Poirot forestalled an angry retort on Fournier's part by slipping a tactful arm through that of his friend.
'Come, mon vieux,' he said. 'The stomach calls. A simple but satisfying meal, that is what I prescribe. Let us say omelette aux champignons, Sole à la Normande, a cheese of Port Salut. And with it red wine. What wine exactly?'
Fournier glanced at his watch.
'True,' he said. 'It is one o'clock. Talking to this animal here -' He glared at Georges.
Poirot smiled encouragingly at the old man.
'It is understood,' he said. 'The nameless lady was neither tall nor short, fair nor dark, thin nor fat; but this at least you can tell us: Was she chic?'
'Chic?' said Georges, rather taken aback.
'I am answered,' said Poirot. 'She was chic. And I have a little idea, my friend, that she would look well in a bathing dress.'
George stared at him.
'A bathing dress? What is this about a bathing dress?'
'A little idea of mine. A charming woman looks still more charming in a bathing dress. Do you not agree? See here?'
He passed to the old man a page torn from the Sketch.
There was a moment's pause. The old man gave a very slight start.
'You agree, do you not?' asked Poirot.
'They look well enough, those two,' said the old man, handing the sheet back. 'To wear nothing at all would be very nearly the same thing.'
'Ah,' said Poirot. That is because nowadays we have discovered the beneficial action of sun on the skin. It is very convenient, that.'
Georges condescended to give a hoarse chuckle and moved away as Poirot and Fournier stepped out into the sunlit street.
Over the meal as outlined by Poirot, the little Belgian produced the little black memorandum book.
Fournier was much excited, though distinctly irate with Élise. Poirot argued the point:
'It is natural - very natural. The police - it is always a word frightening to that class. It embroils them in they know not what. It is the same everywhere, in every country.'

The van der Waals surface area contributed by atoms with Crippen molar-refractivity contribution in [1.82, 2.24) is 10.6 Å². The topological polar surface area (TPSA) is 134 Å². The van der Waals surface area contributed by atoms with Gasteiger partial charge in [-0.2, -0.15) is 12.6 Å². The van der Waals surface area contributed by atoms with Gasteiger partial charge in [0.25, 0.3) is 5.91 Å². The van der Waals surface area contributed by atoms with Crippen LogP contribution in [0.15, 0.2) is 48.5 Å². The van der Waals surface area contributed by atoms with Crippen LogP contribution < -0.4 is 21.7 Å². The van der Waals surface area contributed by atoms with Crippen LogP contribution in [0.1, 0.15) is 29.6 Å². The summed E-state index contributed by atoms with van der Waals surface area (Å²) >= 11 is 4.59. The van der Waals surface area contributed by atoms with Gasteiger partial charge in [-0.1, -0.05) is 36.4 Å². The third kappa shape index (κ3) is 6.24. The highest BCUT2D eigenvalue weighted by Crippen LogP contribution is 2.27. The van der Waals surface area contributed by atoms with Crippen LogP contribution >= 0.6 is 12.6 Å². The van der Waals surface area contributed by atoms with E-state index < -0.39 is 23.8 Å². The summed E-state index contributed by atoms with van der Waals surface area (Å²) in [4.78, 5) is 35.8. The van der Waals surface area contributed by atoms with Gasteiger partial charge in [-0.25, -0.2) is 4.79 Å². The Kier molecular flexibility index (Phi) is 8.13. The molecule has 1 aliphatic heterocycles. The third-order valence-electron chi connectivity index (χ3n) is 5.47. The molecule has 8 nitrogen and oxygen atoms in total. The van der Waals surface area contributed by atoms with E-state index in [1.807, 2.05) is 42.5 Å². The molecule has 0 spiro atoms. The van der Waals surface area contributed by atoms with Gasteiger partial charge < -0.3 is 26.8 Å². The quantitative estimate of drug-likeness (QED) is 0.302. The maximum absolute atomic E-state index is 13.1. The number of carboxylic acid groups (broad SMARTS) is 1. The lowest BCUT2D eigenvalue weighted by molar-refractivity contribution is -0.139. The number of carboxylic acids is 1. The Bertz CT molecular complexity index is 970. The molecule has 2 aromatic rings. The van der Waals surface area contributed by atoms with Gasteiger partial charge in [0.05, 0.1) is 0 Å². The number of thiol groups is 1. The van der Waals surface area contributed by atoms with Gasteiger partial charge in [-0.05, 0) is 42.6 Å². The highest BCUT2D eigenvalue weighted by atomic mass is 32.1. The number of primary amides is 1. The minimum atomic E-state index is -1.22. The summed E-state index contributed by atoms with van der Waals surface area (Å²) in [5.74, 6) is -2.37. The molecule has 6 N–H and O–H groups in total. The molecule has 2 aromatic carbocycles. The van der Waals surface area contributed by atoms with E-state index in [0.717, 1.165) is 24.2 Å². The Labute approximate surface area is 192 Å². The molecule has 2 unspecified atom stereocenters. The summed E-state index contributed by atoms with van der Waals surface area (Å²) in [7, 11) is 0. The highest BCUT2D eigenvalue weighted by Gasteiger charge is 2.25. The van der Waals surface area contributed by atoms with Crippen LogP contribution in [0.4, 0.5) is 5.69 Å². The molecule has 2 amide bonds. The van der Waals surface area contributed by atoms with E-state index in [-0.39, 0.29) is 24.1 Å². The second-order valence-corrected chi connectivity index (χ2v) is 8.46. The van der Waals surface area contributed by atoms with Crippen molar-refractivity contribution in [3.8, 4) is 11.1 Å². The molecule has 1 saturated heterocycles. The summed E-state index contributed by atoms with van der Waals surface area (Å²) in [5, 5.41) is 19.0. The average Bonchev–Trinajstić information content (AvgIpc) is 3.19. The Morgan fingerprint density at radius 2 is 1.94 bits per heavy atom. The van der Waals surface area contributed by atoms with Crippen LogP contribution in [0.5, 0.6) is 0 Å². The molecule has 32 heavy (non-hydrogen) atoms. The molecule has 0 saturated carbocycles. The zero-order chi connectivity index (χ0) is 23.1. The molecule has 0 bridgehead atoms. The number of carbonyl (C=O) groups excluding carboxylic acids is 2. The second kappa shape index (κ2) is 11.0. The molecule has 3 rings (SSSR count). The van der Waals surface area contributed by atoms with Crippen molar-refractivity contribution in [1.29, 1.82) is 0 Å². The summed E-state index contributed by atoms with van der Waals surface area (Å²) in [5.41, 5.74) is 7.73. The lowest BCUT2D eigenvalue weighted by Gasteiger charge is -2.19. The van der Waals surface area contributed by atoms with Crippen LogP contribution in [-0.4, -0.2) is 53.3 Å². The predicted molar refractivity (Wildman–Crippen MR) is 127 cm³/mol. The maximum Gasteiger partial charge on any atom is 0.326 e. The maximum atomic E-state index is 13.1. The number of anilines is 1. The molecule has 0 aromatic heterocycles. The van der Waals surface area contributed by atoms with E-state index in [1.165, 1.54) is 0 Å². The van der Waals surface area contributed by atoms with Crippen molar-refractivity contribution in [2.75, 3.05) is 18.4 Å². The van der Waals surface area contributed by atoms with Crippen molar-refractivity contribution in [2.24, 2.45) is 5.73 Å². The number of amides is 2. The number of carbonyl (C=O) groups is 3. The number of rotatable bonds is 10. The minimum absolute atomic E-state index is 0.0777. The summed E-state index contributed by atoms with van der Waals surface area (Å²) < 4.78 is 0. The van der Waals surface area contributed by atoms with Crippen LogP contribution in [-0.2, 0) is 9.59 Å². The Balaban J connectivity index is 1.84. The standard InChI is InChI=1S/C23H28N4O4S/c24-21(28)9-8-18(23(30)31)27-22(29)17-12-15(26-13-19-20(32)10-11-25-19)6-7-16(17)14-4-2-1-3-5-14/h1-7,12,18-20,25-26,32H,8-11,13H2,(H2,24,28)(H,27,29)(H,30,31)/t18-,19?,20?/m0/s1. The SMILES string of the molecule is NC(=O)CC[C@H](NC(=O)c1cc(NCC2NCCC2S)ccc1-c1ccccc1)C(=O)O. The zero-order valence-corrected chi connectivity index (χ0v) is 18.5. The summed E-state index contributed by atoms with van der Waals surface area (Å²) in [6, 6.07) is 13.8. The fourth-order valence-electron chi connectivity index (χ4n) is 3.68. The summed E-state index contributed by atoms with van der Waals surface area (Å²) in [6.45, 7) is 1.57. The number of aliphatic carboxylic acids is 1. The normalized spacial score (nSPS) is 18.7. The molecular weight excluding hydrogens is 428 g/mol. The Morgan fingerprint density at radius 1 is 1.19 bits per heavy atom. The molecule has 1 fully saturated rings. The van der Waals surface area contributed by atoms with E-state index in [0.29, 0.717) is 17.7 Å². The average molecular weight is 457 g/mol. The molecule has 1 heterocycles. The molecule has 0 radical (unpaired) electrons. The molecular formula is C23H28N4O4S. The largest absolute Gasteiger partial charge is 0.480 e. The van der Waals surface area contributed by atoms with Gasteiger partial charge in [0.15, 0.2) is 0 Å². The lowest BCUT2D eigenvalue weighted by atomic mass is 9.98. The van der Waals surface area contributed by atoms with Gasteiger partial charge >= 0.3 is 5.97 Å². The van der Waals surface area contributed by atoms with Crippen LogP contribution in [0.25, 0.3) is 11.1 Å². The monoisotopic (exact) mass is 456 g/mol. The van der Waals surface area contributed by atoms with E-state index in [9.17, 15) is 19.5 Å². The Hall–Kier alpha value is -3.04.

'That is where you score,' said Fournier. 'The private investigator gets more out of witnesses than you ever get through official channels. However, there is the other side of the picture. We have official records, the whole system of a big organization at our command.'
'So let us work together amicably,' said Poirot, smiling 'This omelet is delicious.'
In the interval between the omelet and the sole, Fournier turned the pages of the black book. Then he made a penciled entry in his notebook.
He looked across at Poirot.
'You have read through this? Yes?'
'No, I have only glanced at it. You permit?'
He took the book from Fournier.
When the cheese was placed before them, Poirot laid down the book on the table and the eyes of the two men met.
'There are certain entries,' began Fournier.
'Five,' said Poirot.
'I agree. Five.'
He read out from the notebook:
'CL 52. English Peeress. Husband.
'RT 362. Doctor. Harley Street.
'MR 24. Forged Antiquities.
'XVB 724. English. Embezzlement.
'GF 45. Attempted Murder. English.'
'Excellent, my friend,' said Poirot. 'Our minds march together to a marvel. Of all the entries in that little book, those five seem to me to be the only ones that can in any way bear a relation to the persons traveling in the aeroplane. Let us take them one by one.'